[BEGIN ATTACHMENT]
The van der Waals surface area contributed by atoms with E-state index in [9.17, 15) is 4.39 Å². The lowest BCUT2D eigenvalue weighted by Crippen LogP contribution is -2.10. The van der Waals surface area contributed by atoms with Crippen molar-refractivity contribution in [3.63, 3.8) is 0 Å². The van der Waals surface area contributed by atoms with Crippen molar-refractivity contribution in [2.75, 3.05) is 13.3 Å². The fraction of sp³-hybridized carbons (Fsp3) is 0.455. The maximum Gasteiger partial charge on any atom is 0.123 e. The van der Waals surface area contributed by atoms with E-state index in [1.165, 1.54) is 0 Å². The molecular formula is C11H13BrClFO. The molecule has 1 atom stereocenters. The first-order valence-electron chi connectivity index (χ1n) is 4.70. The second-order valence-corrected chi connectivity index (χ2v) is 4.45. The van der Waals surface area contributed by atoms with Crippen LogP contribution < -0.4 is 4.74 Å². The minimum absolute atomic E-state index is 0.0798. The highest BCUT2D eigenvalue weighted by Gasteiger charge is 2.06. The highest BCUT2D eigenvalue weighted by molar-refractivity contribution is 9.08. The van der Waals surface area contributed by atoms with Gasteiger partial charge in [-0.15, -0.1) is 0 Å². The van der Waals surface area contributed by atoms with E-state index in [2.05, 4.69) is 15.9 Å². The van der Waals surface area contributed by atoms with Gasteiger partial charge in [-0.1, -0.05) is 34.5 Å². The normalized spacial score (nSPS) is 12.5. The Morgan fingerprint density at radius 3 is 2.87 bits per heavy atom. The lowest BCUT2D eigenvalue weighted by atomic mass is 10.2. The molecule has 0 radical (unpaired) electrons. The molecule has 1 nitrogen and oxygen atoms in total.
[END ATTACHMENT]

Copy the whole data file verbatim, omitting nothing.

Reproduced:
The van der Waals surface area contributed by atoms with E-state index in [9.17, 15) is 4.39 Å². The lowest BCUT2D eigenvalue weighted by Crippen LogP contribution is -2.10. The van der Waals surface area contributed by atoms with Crippen molar-refractivity contribution in [3.63, 3.8) is 0 Å². The van der Waals surface area contributed by atoms with Crippen molar-refractivity contribution in [2.75, 3.05) is 13.3 Å². The fraction of sp³-hybridized carbons (Fsp3) is 0.455. The maximum Gasteiger partial charge on any atom is 0.123 e. The van der Waals surface area contributed by atoms with E-state index in [1.165, 1.54) is 0 Å². The molecular formula is C11H13BrClFO. The molecule has 1 atom stereocenters. The first-order valence-electron chi connectivity index (χ1n) is 4.70. The second-order valence-corrected chi connectivity index (χ2v) is 4.45. The van der Waals surface area contributed by atoms with Crippen LogP contribution < -0.4 is 4.74 Å². The minimum absolute atomic E-state index is 0.0798. The highest BCUT2D eigenvalue weighted by Gasteiger charge is 2.06. The highest BCUT2D eigenvalue weighted by molar-refractivity contribution is 9.08. The van der Waals surface area contributed by atoms with Gasteiger partial charge in [-0.15, -0.1) is 0 Å². The van der Waals surface area contributed by atoms with E-state index in [2.05, 4.69) is 15.9 Å². The van der Waals surface area contributed by atoms with Gasteiger partial charge in [-0.1, -0.05) is 34.5 Å². The normalized spacial score (nSPS) is 12.5. The Morgan fingerprint density at radius 3 is 2.87 bits per heavy atom. The lowest BCUT2D eigenvalue weighted by atomic mass is 10.2. The molecule has 0 radical (unpaired) electrons. The molecule has 1 nitrogen and oxygen atoms in total.